A New Water Policy Option for Australia? Collaborative Water Governance and Audited Self Management: A New Water Policy Option for Australia?

A New Water Policy Option for Australia? Collaborative Water Governance and Audited Self Management: A New Water Policy Option for Australia?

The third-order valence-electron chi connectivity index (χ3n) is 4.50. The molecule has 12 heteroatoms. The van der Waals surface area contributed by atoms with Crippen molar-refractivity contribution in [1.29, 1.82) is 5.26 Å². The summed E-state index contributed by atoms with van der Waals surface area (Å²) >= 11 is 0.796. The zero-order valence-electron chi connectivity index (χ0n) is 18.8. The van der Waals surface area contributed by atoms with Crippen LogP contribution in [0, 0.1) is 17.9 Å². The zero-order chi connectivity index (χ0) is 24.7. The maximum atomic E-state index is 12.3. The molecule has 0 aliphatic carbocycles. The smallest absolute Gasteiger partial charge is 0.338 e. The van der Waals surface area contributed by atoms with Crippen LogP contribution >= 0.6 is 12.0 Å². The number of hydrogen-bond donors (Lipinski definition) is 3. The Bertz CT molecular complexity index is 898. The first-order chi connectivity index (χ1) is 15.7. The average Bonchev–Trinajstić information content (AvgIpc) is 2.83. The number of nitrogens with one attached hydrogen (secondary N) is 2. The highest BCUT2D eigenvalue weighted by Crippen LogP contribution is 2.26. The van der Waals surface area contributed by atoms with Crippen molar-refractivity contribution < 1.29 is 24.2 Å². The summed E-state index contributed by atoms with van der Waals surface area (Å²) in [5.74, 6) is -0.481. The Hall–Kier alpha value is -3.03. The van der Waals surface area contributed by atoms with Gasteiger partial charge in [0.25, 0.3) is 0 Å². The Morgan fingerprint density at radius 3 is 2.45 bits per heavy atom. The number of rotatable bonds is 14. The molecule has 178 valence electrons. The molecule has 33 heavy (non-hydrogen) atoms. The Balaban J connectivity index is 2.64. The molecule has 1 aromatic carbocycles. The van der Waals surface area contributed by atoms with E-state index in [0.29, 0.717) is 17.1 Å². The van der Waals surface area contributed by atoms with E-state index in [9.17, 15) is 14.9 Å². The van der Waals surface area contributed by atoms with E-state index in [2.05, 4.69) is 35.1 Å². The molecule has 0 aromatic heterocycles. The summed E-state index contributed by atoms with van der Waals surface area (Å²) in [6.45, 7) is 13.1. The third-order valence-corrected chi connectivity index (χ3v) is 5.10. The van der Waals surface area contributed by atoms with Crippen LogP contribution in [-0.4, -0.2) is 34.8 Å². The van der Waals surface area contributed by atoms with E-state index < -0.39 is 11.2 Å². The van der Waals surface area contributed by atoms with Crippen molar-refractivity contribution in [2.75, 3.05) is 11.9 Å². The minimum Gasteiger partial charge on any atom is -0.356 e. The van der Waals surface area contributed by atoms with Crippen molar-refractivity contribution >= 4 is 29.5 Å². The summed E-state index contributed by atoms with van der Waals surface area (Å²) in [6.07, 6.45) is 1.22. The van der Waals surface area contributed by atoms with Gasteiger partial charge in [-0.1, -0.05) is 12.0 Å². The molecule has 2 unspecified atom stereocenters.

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  This is a draft working paper - a peer reviewed and revised version of this paper, which was accepted for publication, can be found at the following citation: Holley, Cameron and Sinclair, Darren. A new water policy option for Australia?: Collaborative water governance, compliance and enforcement and audited self-management [online]. Australasian Journal of Natural Resources Law and Policy, Vol. 17, No. 2, 2014: 189-216. Availability:;dn=410693449917717;res=IELAPA ISSN: 1320-5323 A NEW WATER POLICY OPTION FOR AUSTRALIA? COLLABORATIVE WATER GOVERNANCE, COMPLIANCE AND ENFORCEMENT AND AUDITED SELF-MANAGEMENT Cameron Holley and Darren Sinclair *  I INTRODUCTION Freshwater is essential for the environment, our food and water security, and economic production. Yet, we face a water crisis. Future droughts, climate change and increasing water demands from agriculture, energy and human use pose significant risks to global and Australian water supplies. 1  These risks are particularly high for Australia’s non -urban water supplies, where governments historically granted more entitlements to water than could be sustained, creating problems of over-allocation. 2  In response, Australia pursued a series of major reforms, resulting in a hybrid system of top-down regulation (hierarchy), water trading (markets) and water planning with stakeholder cooperation (collaborative water governance). 3  While substantial progress has been made in implementing this system, there is a pressing need to improve collaborative water governance (CWG). 4  Although there is no definitive CWG model  per se , the term collaborative governance is increasingly used to refer to water and environmental policy approaches that encompass some or all of the following principles: collaboration, integration, flexibility, decentralisation and *  Cameron Holley, BSc(Env)/LLB (Hons I) (Griffith), Grad Dip in PLEAT (UQ), Grad Cert in University Learning and Teaching (UNSW), PhD (ANU) is Senior Research Fellow (DECRA), Faculty of Law, UNSW Australia, member of Connected Waters Initiative Research Centre, and Research Affiliate at the National Centre for Groundwater Research and Training. Darren Sinclair, BSc (Hons I) (Sydney), M Env Law (ANU) is Research Fellow at the Fenner School of Environment and Society, Australian National University, visiting fellow at the Connected Waters Initiative Research Centre and member of the National Centre for Groundwater Research and Training. The research was partially funded by an ARC Discovery Early Career Researcher Award (DE140101216), an ARC Linkage Grant (LP130100967), a NSW Department of Trade and Investment/NSW Research Attraction and Acceleration Program, Collaborative Research Infrastructure Scheme Grant and the National Centre for Groundwater Research and Training. Some elements of the case study analysis was first developed in C ameron Holley, ‘Crafting Collaborative Governance: Water Resources, California’s Delta Plan, and Audited Self- Management in New Zealand’ (2015) 45 Environmental Law Reporter 10324. We are grateful for the research assistance provided by Bonnie Perris and Antonia Ross. 1  World Water Assessment Programme (WWAP), UN World Water Development Report (Earthscan, 2012); C Pahl- Wostl, G Holtz, B Kastens and C Knieper, ‘ Analyzing Complex Water Governance Regimes’ (2010) 13(7)  Environ Science Policy 571; National Water Commission (NWC), The NWI   — Securing Australia’s Water   Future 2011 Assessment (Australian Government, 2011). 2  NWC, ‘Sustainable Levels of Extraction: National Water Commission Position’ (Australian Government, 2010). 3  K Hussey and S Dovers (eds),  Managing Water for Australia  (CSIRO, 2007). 4   Y Wei, R Ison, J Colvin and K Collins, ‘ Reframing Water Governance: a Multiperspective study of an Over- engineered Catchment in China’ (2012) 55(3)  Journal of Environmental Planning &  Management 297.  participatory and deliberative styles of community decision-making. 5  Despite the popularity and rhetoric of CWG in Australia and across the globe, its success is not widespread and remains elusive. 6  For instance, Australia’s approach to water planning has aimed to engage the community and government in management decisions and return over-allocated systems to environmentally sustainable levels of extraction. 7  Yet, palpable weaknesses have plagued these processes, including poorly managed community engagement, insufficient scientific information, weak monitoring and adaptation and a failure to address over-allocated systems. 8  These problems have led Godden and Ison to note that: ‘There is an urgent need to broaden the constituency of civic engagement with water in a more meaningful manner...and to explore governance arrangements that will achieve outcomes in an equitable, effective way’. 9  What then are the best ways to collaboratively govern water use; and how and in what ways can community engagement in water governance be reinvigorated? 10  While there have been increasing attempts at answering these questions through studies of water planning in Australia, 11  there is arguably equal merit in taking a ‘hard’ look at international CWG examples, to understand their strengths, weaknesses and outcomes. 12  This article accordingly sheds light on a recent international innovation in CWG known as Audited Self-Management (ASM) and provides one of the first empirical examinations of the performance of this innovative CWG process in New Zealand. 13  Drawing on 28 in-depth interviews and a survey, the article offers insights into the strengths and weaknesses of ASM for collaboratively managing water and analyses whether and to what extent this CWG model provides a feasible policy approach for Australian water management. 5  B Kark  kainen, ‘“New Governance” in Legal Thought and in the World: Some Splitting as Antidote to Overzealous Lumping’ (2004) 89  Minn L Rev   471, 473; N Walker, ‘ EU Constitutionalism and New Governance’ in G de Búrca and J Scott (eds),  Law and New Governance in the EU and the U.S.  (Hart, Portland, 2006) 15-24. 6  J Ananda and W Proctor, ‘Collaborative Approaches to Water Management and Planning’ (2013) 86  Ecological Economics 97. 7  NWC, above n 1, 4, 101. 8  Not all planning process have been unsuccessful. See, e.g. NWC,  National Water Planning Report Card 2011 (Australian Government, 2011). Furthermore, d espite the many weaknesses, Australia’s water planning regime is maturing, and there have been recently noted improvements in the quality and extent of collaborative planning see NWC,  Australia’s water blueprint: national reform assessment 2014  (Australian Government, 2014) 11. 9  L Godden and R Ison, ‘From Water Supply to Water Governance' in M Davis and M Lyons (eds)  More Than Luck, (CPD, 2010)183. 10  G Syme and B Nancarrow ‘The Social and Cultural Aspects of Sustainable Water Use’ in L. Crase (ed) Water Policy in Australia (RFF, 2008) 19; T.R. Tyler,  Readings in Procedural Justice  (Ashgate, 2005); K Berry and E Mollard (eds), Social Participation in Water Governance and Management (Earthscan, 2010); NWC, above n 1,7; A Wiek and K Larson, ‘Water, People and Sustainability’ (2012) 26 Water Resource Management 3153; PL Tan, K Bowmer and C Baldwin, ‘Continued Challenges in the Poli cy and Legal Framework for Collaborative Water Planning’ (2012a) 474  Journal of Hydrology 84. 11  Tan et al, above n 10; C Holley and D Sinclair, 'Deliberative Participation, Environmental Law and Collaborative Governance: Insights from Surface & Groundwater Studies' (2013) 30(1)  Environmental and Planning Law Journal 32. 12  N Rubenstein, P Wallis P, R Ison and L Godden, ‘Briefing paper: Water Governance Research Priorities’ ( Water Governance Research Initiative , 2010) 3; Ananda and Proctor, above n 6. 13  For a brief discussion of ASM regarding its possible application to Australian water metering and water accounting, see: Clare McKay and Alex Gardner, 'Water Accounting Information and Confidentiality in Australia' (2013) 41(1) Federal Law Review 127  , 158-159.  The analysis proceeds in five parts. Part one introduces the collaborative governance literature and international CWG examples. It highlights significant variations in CWG models, particularly in their use of regulatory standards. Part two outlines the ASM program. Part three examines the success and weaknesses of ASM, and argues that while ASM offers benefits of flexible water management, strong compliance and enforcement and greater ownership, it is also costly, confronts legitimacy challenges and has limited wide scale applicability. Part four reflects on the ASM findings and explores whether, how and under what conditions ASM would be a feasible approach for Australian water management. Part five concludes by identifying directions for further research and summing up our core argument: that while there are several obstacles to ASM’s widespread introduction, there are also several strengths in its approach, not least its capacity to deepen engagement of the agricultural community in water governance. II CWG LITERATURE CWG has emerged in a number of places since the 1980s, including in the early forms of Integrated Catchment Management and Integrated Water Resource Management. 14  Despite a very large body of literature on these forms of governing water, the literature has only begun to chart the new world of CWG. 15  Part of the reason that the CWG literature remains such rich soil for tilling is that the evolution of collaborative governance is ongoing, and it is taking many different forms around the globe. In many developing countries, international bodies such as the World Bank have widely promoted CWG under the term of Integrated Water Resource Management (IWRM). 16   Australia’s approach to CWG is embodied in the National Water Initiative, which sets out high-level planning principles and a vision of community involvement, but leaves it to each State and Territory to determine how best to undertake planning activities. 17  This has led to substantial experimentation at state levels, with various terminologies for plans that allocate water, including: Water Sharing Plans (NSW); Water Allocation Plans (South Australia); Water Resource and Resource Operations Plans (Queensland); Bulk Entitlements and Streamflow Management Plans (Victoria); and nested layers of Water Plans (Western Australia). 18  Despite these variations, at a general level, water plans commonly contain: rules for the allocation of water for consumption; rules for transferring water entitlements or allocations; environmental outcomes; limits on extraction in certain places or at certain times; and monitoring and reporting requirements. 19  Similar collaborative initiatives can also be found in other developed countries. In the United States, for example, CWG is found in watershed planning 20  and landowner 14   A Biswas, ‘Integrated Water Resources Management: Is It Working?’(2008) 24 Water Resources  Development   5. 15  L Bingham, ‘The Next Generation Of Administrative Law’ (2010) Wisconsin Law Rev 297. 16  R Lenton and M Muller,  Integrated Water Resources Management in Practice  (Earthscan, 2009).   17  COAG, Communiqué, Attachment A, Water Reform , (Australian Government, 1994) cls 6, 7; National Water Initiative (NWI),  Intergovernmental Agreement On A National Water Initiative (Australian Government 2004) paras 36, 38, 93 and 95. 18   PL Tan, K Bowmer and J Mackenzie, ‘ Deliberative Tools for Meeting the Challenges of Water Planning in Australia’ (2012b) 474  Journal of Hydrology 2. 19  J Gray, ‘The Legal Framework for Water Trading i n the Murray-Darling Basin: An Overwhelming Success?’ (2012) 29  Environmental and Planning Law Journal 328. 20  P Sabatier et al (eds), Swimming Upstream: Collaborative Approaches to Watershed Management   (MIT, 2005).  cooperatives. 21  In the European Union, it is expressed via increased engagement of stakeholders under the Water Framework Directive. 22  Finally, in New Zealand, there has been growing experimentation with water collaboration under the  Resource  Management Act 1991 (NZ). 23  While it is common to refer to the above approaches as falling under the ‘ sign ’  of CWG, it is also important to recognise that there are critical distinctions between their focus and institutional forms. 24  For example, CWG many focus on issues of water quantity and/or water quality. 25  The nature of collaboration also can vary according to the particular regulatory standards contemplated. This can include adopting, either exclusively or in various combinations, so called performance prescription and process standards in CWG approaches. In the case of a collaborative approach that pursues performance standards, such as setting and allocating an allowable water extraction or setting a particular level of pollutant, there may be differences in the scope for community and stakeholders to input into the individual target or allocation. 26  For instance, some CWG examples may set targets based on lengthy deliberation and consensus between stakeholders, while others may involve weaker forms of stakeholder consultation, with the government reserving the final say over the exact target. 27  If collaborative approaches employ prescription standards, stakeholders may be required to adopt particular technologies, for example, reticulated irrigation systems or water extraction meters. 28  However, variation may occur in required individual responses, ranging from strict obligations (e.g. a specified technology) to the use of best practice or equivalence provisions. In this case, as long as the stakeholders are able to satisfy or demonstrate to the regulatory authority that their technological solution is equivalent or better than the prescribed standards, it is deemed to be in compliance. Finally, there are process standards. Here, the regulatory standard itself may be viewed as being inherently collaborative in that it focuses on regulatory entities themselves establishing processes, which may include: goals and auditing and reporting particular to their circumstances. 29  In some instances, such as for water efficiency plans, process standards may also incorporate an element of performance 21  W Blomquist, T Heikkila and E Schlager, ‘Building the Agenda for Institutional Research in Water Resource Management’ (2004) 40(4)  Journal of American Water Resource Association 925.   22  E Louka, Water Law & Policy: Governance Without Frontiers  (Oxford University Press, 2008); C Staddon,  Managi ng Europe’s Water Resources. Twenty -first Century Challenges (Ashgate, 2009).   23  J Ruru, J Stephenson and M Abbott (eds),  Making Our Place: Exploring Land-use Tensions in  Aotearoa New Zealand, (Otago University Press, 2011); C Holley and N Gunningham, ‘Natural Resources, New Governance and Legal Regulation’ ( 2011) 24 New Zealand Universities Law Review 309. 24  B Karkkainen, “ Collaborative Ecosystem Governance: Scale, Complexity, and Dynamism ” (2002) 21 Va Envtl LJ 189. 25  C Holley, N Gunningham and C Shearing, The New Environmental Governance  (Earthscan, 2011). 26  N Gunningham and D Sinclair, 'Policy Instrument Choice and Diffuse Source Pollution' (2005) 17  Journal of Environmental Law 51. 27   Tan et al above n 18; C Holley, ‘Removing the Thorn from New Governance’s Side: Examining the Emergence of Collaboration in Practice & the Roles for Law, Nested Institutions & Trust’ (2010) 40(7)  Environmental Law Reporter 10656. 28  C Holley and D Sinclair, 'Non- Urban Water Metering Policy: Water Users’ Views On Metering And Metering Upgrades In NSW' (2013) 16(2)  Australasian Journal of Natural Resources Law and Policy  101; Gunningham and Sinclair, above n 26.   29   E Orts, ‘Reflexive Environmental Law’  (1995) 89  Northwestern Law Review  1227; E Orts & C Coglianese, ‘ Collaborative Environmental Law: Pro and Con Debate’ (2007) 156 U. PA. L. REV. PENNUMBRA  289; Gunningham and Sinclair, above n 26.    standards whereby stakeholders identify opportunities for water use efficiencies that are quantified and submitted to the regulatory authority. Either way, process standards entail a level of communication and consultation between stakeholders and regulatory authorities, in the submission and approval of particular management plans. Beyond the standards adopted, CWG approaches also vary depending on the stages at which collaboration occurs in the policy cycle. Some collaborations may be one-off short term efforts (e.g. consultation with affected stakeholders about the broad parameters of a water plan), while others may involve significant long-term relationships and stakeholders commitments, including implementation and/or enforcement. 30  The latter issue of enforcement evidences particular variation across CWG, with traditional government regulators, stakeholders (e.g. a collaborative water user groups) and third parties playing different co-regulatory roles. Under co-regulation (and in contrast to pure self  -regulation) 31  a designated collaborative group could assume some of the compliance and enforcement functions of a government regulatory authority. Nevertheless, the government regulator may retain some degree of compliance and enforcement functions such as more formal and onerous sanctions, and reserve the right to step in if and when (and by invitation or independently) it considers non-compliance has occurred, in spite of collaborative enforcement efforts. 32  CWG approaches can also be underpinned by third party enforcement, where non-government organisations and private citizens, including members of environmental organisations, are given legal standing to take court action. For example, they may bring non-compliance to the attention of a court, such as in the case of exceeding extraction limits, and the court subsequently, in the event that non-compliance is proven, imposes punitive sanctions. Although not as common across Australia in the water quantity area, 33  third party standing is common in the United States of America. 34  There is still substantial work needed to better understand the relative advantages and disadvantages of these various forms and dimensions of CWG, and when and how each ‘works’ in practice. Against this backdrop, then, the following parts consider where ASM fits in a spectrum of possible approaches to CWG, and draws out the associated strengths and weaknesses. III FINDINGS  –   AUDITED SELF-MANAGEMENT Before critically evaluating the experience of ASM, it is necessary to understand the ASM model, its focus, policy context and approach to CWG. Our focus here is the collaborative model, its use of regulatory standards and nature of enforcement. The following discussion provides an overview of these features before turning to examine the experience of ASM in practice by drawing on 28 interviews with regulators and members of two ASM collaborative groups. 30   B Head, ‘Governance’  in P Saunders and H Walter (eds),  Ideas and Influence Social Science and Public Policy in Australia (UNSW Press, 2005) 57. 31  See e.g. E Ostrom, Crafting Institutions for Self-Governing Irrigation Systems  (ICS Press, 1992). 32  N Gunningham and D Sinclair,  Leaders and Laggards: Next Generation Environmental Regulation (Greenleaf Press, 2002). 33  See for example: open standing provisions in NSW under Protection of the Environment Operations  Act 1997   (NSW) s 252, 253. 34  R Kagan,  Adversarial Legalism: The American Way of Law  (Harvard University Press, 2001); Environmental Justice Australia, Water Citizenship, Advancing community involvement in water governance in Victoria  (EJA, 2015); C Holley, ‘Crafting Collaborative Governance’ (2015) April edition,  Environmental Law Reporter (forthcoming, accepted 23 October 2014).